On a cool and slightly humid evening at Dallas’ historic Kessler Theatre in North Oak Cliff, music fans of all types crammed into the intimate venue like sardines to see Wanda Jackson, the proclaimed ‘Queen of Rockabilly’ give it all she literally had.

The show, which was expected to begin with her set around 9:00pm, didn’t start until well after 10:30pm, due to a recent case of mild laryngitis the legendary singer had  been battling. Most fans were certainly eager for the show to begin, however the crowd appeared to be quite patient and understanding with Jackson as she made her way through her setlist, something I haven’t seen much in Dallas concert-going crowds these last few years.

Jackson’s backing band, Dallas’ own country flavored and incredibly talented The King Bucks, really got the audience warmed up with covers by Bob Dylan, Webb Pierce and Porter Wagoner, making the theatre feel like ‘Bob’s Country Bunker’ right out of the film “The Blues Brothers”, minus the obvious chicken wire.

As Jackson hit the stage, she shimmered in her white fringe coat and jet black hair, excited to perform for everyone who showed up and stuck around. Jackson repeatedly apologized to the crowd for her tardiness and throat issues, as she sipped on a glass of Cabernet Sauvignon (the only thing that apparently would cure her ills) but promised to do her best. If not, she would make sure the theatre would allow her to come back and make things right.

The audience got the rare treat of hearing Jackson talk about her life and career, especially with her time touring with Elvis Presley, then a young talent just starting out himself. Ladies, if you have ever wondered if Elvis was a good kisser, Jackson indeed confirmed that bit of info. Although, she later admitted that she met an even better kisser, and has been married to that man going on 50 years.

Jackson confessed it was highly unusual for her to talk about her music career and personal life as much as she did. Though her set list seemed to be cut short due to the late start time, the feeling amongst the crowd was real excitement at the impromptu ‘storytellers’ session that unfolded. As much as the audience enjoyed the stories about Elvis and her first number one record (released in Japan, ironically), just about everyone wanted to hear more about her team up with the now legendary, Jack White III (of The White Stripes, The Dead Weather and The Raconteurs.)

White performed on and produced her latest record, “The Party Ain’t Over, released this past January 25th on Third Man Records, showing the world that the ‘Queen’ hadn’t abdicated her throne just yet. Jackson and her band immediately then tore into her cover of Amy Winehouse’s “You Know I’m No Good” from the new record. Despite a false start, she still gave the song the deserved authority much in the vein of Johnny Cash’s ‘American Recordings’ covers.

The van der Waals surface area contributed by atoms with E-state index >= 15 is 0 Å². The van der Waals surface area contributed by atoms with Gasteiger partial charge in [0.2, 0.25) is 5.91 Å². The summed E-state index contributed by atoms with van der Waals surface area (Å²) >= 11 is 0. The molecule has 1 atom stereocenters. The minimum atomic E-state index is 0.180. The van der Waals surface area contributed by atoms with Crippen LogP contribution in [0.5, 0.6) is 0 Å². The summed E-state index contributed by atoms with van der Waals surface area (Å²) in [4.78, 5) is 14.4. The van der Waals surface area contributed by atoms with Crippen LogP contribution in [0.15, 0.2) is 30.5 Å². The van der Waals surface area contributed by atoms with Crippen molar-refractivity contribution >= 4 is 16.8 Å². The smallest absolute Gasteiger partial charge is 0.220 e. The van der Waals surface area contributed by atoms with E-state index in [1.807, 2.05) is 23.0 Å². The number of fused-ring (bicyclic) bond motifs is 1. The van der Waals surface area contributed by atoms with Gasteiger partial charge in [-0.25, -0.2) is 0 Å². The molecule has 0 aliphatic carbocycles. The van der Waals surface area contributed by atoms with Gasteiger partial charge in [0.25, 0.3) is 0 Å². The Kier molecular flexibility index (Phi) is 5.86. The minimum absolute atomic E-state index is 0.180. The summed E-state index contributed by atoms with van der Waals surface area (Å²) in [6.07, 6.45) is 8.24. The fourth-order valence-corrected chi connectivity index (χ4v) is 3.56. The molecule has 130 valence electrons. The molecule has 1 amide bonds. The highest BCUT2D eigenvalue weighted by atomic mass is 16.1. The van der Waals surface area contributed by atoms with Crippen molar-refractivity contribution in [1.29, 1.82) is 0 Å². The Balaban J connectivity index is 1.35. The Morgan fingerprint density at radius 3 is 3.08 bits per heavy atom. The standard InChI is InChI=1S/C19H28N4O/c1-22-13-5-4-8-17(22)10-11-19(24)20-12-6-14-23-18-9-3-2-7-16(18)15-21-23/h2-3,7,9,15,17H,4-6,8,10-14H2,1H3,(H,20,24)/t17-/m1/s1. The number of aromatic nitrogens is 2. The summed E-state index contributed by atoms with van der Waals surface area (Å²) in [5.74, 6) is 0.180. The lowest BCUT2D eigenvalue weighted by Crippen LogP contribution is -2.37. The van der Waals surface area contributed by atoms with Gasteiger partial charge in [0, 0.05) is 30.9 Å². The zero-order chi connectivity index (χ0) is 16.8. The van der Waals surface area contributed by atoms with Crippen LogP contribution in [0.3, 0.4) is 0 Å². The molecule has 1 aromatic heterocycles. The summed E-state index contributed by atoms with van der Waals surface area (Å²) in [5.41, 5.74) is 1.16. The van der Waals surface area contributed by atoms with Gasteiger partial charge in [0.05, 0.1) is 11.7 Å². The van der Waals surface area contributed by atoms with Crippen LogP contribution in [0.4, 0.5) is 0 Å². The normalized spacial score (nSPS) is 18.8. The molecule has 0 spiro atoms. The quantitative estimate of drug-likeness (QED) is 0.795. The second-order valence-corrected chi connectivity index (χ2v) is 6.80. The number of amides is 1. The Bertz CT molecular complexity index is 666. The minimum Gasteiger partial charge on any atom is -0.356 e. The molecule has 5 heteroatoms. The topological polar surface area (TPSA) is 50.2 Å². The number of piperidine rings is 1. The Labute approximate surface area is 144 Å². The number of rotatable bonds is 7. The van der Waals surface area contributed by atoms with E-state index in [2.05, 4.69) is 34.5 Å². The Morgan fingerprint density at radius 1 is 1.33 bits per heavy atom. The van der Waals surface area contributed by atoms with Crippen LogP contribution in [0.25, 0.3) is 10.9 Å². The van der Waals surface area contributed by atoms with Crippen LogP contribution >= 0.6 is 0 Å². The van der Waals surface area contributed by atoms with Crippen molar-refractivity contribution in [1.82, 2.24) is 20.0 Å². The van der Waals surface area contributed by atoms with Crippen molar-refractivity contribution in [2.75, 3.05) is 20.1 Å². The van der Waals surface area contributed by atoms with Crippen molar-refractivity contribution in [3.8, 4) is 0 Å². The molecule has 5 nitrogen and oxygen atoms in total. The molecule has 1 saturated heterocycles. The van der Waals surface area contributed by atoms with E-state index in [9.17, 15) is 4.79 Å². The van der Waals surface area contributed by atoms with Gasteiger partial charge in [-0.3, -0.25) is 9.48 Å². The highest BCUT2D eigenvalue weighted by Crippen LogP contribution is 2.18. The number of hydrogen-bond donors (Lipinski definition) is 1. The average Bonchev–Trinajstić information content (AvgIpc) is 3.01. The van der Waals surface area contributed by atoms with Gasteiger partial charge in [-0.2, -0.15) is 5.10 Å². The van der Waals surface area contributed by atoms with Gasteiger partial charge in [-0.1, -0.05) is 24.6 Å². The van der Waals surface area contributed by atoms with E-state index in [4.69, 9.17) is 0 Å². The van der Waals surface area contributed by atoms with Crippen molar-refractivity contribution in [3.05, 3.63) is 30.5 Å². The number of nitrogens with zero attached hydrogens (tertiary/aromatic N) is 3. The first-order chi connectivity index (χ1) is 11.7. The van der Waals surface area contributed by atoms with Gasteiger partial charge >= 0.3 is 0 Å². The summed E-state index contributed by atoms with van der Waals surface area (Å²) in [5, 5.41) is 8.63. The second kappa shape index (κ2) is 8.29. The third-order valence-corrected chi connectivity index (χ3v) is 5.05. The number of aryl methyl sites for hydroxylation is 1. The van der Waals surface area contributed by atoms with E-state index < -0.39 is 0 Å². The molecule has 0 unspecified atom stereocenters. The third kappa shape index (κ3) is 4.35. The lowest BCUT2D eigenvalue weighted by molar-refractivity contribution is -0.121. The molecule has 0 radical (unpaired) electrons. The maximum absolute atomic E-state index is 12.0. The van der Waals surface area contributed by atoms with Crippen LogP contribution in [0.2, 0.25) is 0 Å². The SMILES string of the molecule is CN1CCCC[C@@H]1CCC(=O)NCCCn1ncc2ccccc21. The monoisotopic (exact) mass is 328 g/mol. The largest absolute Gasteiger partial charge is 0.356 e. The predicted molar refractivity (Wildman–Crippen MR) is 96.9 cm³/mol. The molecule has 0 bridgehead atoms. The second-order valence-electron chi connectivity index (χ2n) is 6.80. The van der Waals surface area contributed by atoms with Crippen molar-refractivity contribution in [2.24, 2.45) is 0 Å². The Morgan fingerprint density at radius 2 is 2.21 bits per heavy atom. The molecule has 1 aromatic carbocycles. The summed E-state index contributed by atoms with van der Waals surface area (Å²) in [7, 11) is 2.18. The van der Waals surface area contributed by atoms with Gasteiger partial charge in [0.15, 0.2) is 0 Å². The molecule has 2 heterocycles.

Throughout the course of the evening, Jackson appreciated the audience so much that she ‘threatened to lock us all in the theatre and take her on tour with her’, which would have been perfectly fine by me.

The highlights from her set were rockers “Funnel Of Love”, a B-Side to her classic ‘Right or Wrong’ from 1961, which featured some killer pedal steel slide guitar and piano. During “There’s A Riot Going On”, Jackson and band had the entire crowd singing along at a full ‘Jail House Rock’ gallop.

As Jackson took a personal moment to witness about her love and faith in Jesus Christ, the reverent crowd listened in earnest to her praise and how thankful she was for the life she had, which ultimately led into her heart-felt cover of Hank Williams’ “I Saw The Light”, a much needed standard hymn in every southern church.

Before the show officially wrapped up around midnight with rendition of “Let’s Have A Party”, the audience was then treated to a fascinating Q&A session, where Jackson spoke fondly of her other musically talented friends (Johnny Cash, Roy Orbison, Buddy Holly, Jerry Lee Lewis and other Sun Records legends, among others) as well as how she felt an important sense of validation for being the first woman inducted into the Rock N’ Roll Hall Of Fame as an ‘early influence’ on rock and roll.

Of course, a show this entertaining and important wouldn’t be complete without an encore, which Jackson and her band returned for a rocking medley of “Whole Lotta Shakin'”/”Rip It Up”/”Let’s Have A Party” that would make the Killer himself smile with pride.

As health issues are usually to blame for poor live performances, Jackson stood steadfast and charismatic throughout the night, being as sweet and delightful as you could imagine your own rockabilly grandmother to be in such a situation, and not letting a sore throat defeat her. Her performance, though rough at times, still proved once again that rock and roll isn’t dead. It may cling on for dear life from time to time, but the ‘party certainly ain’t over’ until she says it’s over.

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